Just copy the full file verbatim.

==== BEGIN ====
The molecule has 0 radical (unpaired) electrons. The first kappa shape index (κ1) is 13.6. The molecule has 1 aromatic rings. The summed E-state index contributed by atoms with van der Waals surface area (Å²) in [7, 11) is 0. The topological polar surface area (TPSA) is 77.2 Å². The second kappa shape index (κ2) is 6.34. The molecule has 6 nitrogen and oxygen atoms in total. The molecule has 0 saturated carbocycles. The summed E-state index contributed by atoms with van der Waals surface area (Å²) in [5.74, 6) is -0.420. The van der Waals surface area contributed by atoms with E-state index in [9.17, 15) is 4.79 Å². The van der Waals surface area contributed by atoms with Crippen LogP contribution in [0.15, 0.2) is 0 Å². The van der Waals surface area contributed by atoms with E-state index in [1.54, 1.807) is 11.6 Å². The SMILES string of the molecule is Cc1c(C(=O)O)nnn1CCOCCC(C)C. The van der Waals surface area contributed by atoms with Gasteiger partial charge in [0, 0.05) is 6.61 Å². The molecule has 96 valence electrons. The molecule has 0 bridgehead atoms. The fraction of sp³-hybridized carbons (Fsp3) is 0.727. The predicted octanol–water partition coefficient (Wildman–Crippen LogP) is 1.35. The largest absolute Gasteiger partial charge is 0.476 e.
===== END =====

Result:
The molecule has 0 radical (unpaired) electrons. The first kappa shape index (κ1) is 13.6. The molecule has 1 aromatic rings. The summed E-state index contributed by atoms with van der Waals surface area (Å²) in [7, 11) is 0. The topological polar surface area (TPSA) is 77.2 Å². The second kappa shape index (κ2) is 6.34. The molecule has 6 nitrogen and oxygen atoms in total. The molecule has 0 saturated carbocycles. The summed E-state index contributed by atoms with van der Waals surface area (Å²) in [5.74, 6) is -0.420. The van der Waals surface area contributed by atoms with E-state index in [9.17, 15) is 4.79 Å². The van der Waals surface area contributed by atoms with Crippen LogP contribution in [0.15, 0.2) is 0 Å². The van der Waals surface area contributed by atoms with E-state index in [1.54, 1.807) is 11.6 Å². The SMILES string of the molecule is Cc1c(C(=O)O)nnn1CCOCCC(C)C. The van der Waals surface area contributed by atoms with Gasteiger partial charge in [0, 0.05) is 6.61 Å². The molecule has 96 valence electrons. The molecule has 0 bridgehead atoms. The fraction of sp³-hybridized carbons (Fsp3) is 0.727. The predicted octanol–water partition coefficient (Wildman–Crippen LogP) is 1.35. The largest absolute Gasteiger partial charge is 0.476 e.